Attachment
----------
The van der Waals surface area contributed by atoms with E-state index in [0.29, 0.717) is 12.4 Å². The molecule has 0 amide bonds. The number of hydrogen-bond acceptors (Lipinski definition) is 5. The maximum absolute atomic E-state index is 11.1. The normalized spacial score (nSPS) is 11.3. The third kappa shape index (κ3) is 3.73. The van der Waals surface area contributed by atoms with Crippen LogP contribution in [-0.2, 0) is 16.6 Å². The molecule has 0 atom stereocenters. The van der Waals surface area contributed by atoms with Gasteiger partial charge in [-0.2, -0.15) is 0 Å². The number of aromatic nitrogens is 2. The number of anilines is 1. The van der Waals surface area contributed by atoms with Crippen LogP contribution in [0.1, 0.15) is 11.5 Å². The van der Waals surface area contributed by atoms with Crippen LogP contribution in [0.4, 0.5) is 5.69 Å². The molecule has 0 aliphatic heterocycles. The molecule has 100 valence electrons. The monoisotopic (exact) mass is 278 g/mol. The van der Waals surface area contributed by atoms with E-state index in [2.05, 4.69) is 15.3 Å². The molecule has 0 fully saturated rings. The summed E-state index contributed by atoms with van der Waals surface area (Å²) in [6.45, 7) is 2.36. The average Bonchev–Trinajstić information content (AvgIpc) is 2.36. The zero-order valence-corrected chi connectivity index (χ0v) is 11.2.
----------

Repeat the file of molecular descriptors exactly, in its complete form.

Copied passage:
The van der Waals surface area contributed by atoms with E-state index in [0.29, 0.717) is 12.4 Å². The molecule has 0 amide bonds. The number of hydrogen-bond acceptors (Lipinski definition) is 5. The maximum absolute atomic E-state index is 11.1. The normalized spacial score (nSPS) is 11.3. The third kappa shape index (κ3) is 3.73. The van der Waals surface area contributed by atoms with Crippen LogP contribution in [-0.2, 0) is 16.6 Å². The molecule has 0 atom stereocenters. The van der Waals surface area contributed by atoms with Gasteiger partial charge in [-0.2, -0.15) is 0 Å². The number of aromatic nitrogens is 2. The number of anilines is 1. The van der Waals surface area contributed by atoms with Crippen LogP contribution in [0.1, 0.15) is 11.5 Å². The van der Waals surface area contributed by atoms with Crippen LogP contribution in [0.4, 0.5) is 5.69 Å². The molecule has 0 aliphatic heterocycles. The molecule has 100 valence electrons. The monoisotopic (exact) mass is 278 g/mol. The van der Waals surface area contributed by atoms with E-state index in [2.05, 4.69) is 15.3 Å². The molecule has 0 fully saturated rings. The summed E-state index contributed by atoms with van der Waals surface area (Å²) in [6.45, 7) is 2.36. The average Bonchev–Trinajstić information content (AvgIpc) is 2.36. The zero-order valence-corrected chi connectivity index (χ0v) is 11.2.